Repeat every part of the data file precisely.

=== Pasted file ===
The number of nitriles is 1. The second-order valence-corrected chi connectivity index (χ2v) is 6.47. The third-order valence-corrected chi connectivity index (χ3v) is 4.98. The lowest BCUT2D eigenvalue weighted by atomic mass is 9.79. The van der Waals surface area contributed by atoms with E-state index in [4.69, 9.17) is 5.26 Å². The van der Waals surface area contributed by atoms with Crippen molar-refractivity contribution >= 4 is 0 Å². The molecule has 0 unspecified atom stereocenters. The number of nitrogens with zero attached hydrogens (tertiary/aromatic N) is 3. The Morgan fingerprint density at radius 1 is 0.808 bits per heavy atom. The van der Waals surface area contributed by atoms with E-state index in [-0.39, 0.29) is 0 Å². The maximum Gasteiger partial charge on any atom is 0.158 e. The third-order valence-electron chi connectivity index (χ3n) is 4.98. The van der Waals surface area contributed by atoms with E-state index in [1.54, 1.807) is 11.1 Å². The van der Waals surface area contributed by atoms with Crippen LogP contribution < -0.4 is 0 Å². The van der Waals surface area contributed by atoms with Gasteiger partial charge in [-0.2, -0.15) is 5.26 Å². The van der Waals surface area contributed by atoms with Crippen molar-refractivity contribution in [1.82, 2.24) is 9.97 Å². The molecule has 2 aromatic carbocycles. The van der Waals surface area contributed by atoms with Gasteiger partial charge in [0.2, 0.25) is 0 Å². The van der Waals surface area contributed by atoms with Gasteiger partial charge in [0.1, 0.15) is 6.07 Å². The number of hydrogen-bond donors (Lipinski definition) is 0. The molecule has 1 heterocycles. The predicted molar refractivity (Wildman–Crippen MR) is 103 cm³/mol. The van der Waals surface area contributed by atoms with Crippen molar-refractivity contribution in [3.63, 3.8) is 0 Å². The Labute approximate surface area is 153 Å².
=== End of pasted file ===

The number of nitriles is 1. The second-order valence-corrected chi connectivity index (χ2v) is 6.47. The third-order valence-corrected chi connectivity index (χ3v) is 4.98. The lowest BCUT2D eigenvalue weighted by atomic mass is 9.79. The van der Waals surface area contributed by atoms with E-state index in [4.69, 9.17) is 5.26 Å². The van der Waals surface area contributed by atoms with Crippen molar-refractivity contribution >= 4 is 0 Å². The molecule has 0 unspecified atom stereocenters. The number of nitrogens with zero attached hydrogens (tertiary/aromatic N) is 3. The Morgan fingerprint density at radius 1 is 0.808 bits per heavy atom. The van der Waals surface area contributed by atoms with E-state index in [-0.39, 0.29) is 0 Å². The maximum Gasteiger partial charge on any atom is 0.158 e. The third-order valence-electron chi connectivity index (χ3n) is 4.98. The van der Waals surface area contributed by atoms with E-state index in [1.54, 1.807) is 11.1 Å². The van der Waals surface area contributed by atoms with Crippen LogP contribution < -0.4 is 0 Å². The van der Waals surface area contributed by atoms with Gasteiger partial charge in [-0.2, -0.15) is 5.26 Å². The van der Waals surface area contributed by atoms with Crippen molar-refractivity contribution in [1.82, 2.24) is 9.97 Å². The molecule has 2 aromatic carbocycles. The van der Waals surface area contributed by atoms with Gasteiger partial charge in [0.2, 0.25) is 0 Å². The van der Waals surface area contributed by atoms with Gasteiger partial charge in [0.1, 0.15) is 6.07 Å². The number of hydrogen-bond donors (Lipinski definition) is 0. The molecule has 1 heterocycles. The predicted molar refractivity (Wildman–Crippen MR) is 103 cm³/mol. The van der Waals surface area contributed by atoms with Crippen molar-refractivity contribution in [3.63, 3.8) is 0 Å². The Labute approximate surface area is 153 Å².